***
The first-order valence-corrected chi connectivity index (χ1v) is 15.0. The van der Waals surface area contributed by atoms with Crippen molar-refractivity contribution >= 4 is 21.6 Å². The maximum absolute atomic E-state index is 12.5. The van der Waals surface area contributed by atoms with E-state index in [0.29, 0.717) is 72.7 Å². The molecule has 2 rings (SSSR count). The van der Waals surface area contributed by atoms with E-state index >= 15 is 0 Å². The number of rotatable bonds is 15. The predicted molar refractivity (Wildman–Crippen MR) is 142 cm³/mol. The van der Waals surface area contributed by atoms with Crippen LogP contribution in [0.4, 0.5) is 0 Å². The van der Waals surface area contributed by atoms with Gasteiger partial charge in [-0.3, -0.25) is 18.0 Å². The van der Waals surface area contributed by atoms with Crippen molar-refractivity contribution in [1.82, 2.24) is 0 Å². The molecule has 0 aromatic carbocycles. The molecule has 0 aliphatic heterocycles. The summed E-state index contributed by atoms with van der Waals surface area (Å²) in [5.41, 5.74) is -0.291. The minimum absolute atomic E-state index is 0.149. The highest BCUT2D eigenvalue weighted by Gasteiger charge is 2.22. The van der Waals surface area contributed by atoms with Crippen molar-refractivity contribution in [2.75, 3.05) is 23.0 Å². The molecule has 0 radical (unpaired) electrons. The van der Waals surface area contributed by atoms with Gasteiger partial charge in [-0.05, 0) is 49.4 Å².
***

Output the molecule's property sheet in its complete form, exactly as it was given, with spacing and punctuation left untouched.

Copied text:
The first-order valence-corrected chi connectivity index (χ1v) is 15.0. The van der Waals surface area contributed by atoms with Crippen molar-refractivity contribution >= 4 is 21.6 Å². The maximum absolute atomic E-state index is 12.5. The van der Waals surface area contributed by atoms with E-state index in [0.29, 0.717) is 72.7 Å². The molecule has 2 rings (SSSR count). The van der Waals surface area contributed by atoms with E-state index >= 15 is 0 Å². The number of rotatable bonds is 15. The predicted molar refractivity (Wildman–Crippen MR) is 142 cm³/mol. The van der Waals surface area contributed by atoms with Crippen LogP contribution in [0.4, 0.5) is 0 Å². The van der Waals surface area contributed by atoms with Gasteiger partial charge in [-0.3, -0.25) is 18.0 Å². The van der Waals surface area contributed by atoms with Crippen molar-refractivity contribution in [1.82, 2.24) is 0 Å². The molecule has 0 aromatic carbocycles. The molecule has 0 aliphatic heterocycles. The summed E-state index contributed by atoms with van der Waals surface area (Å²) in [5.41, 5.74) is -0.291. The minimum absolute atomic E-state index is 0.149. The highest BCUT2D eigenvalue weighted by Gasteiger charge is 2.22. The van der Waals surface area contributed by atoms with Crippen molar-refractivity contribution in [2.75, 3.05) is 23.0 Å². The molecule has 0 radical (unpaired) electrons. The van der Waals surface area contributed by atoms with Gasteiger partial charge in [-0.05, 0) is 49.4 Å².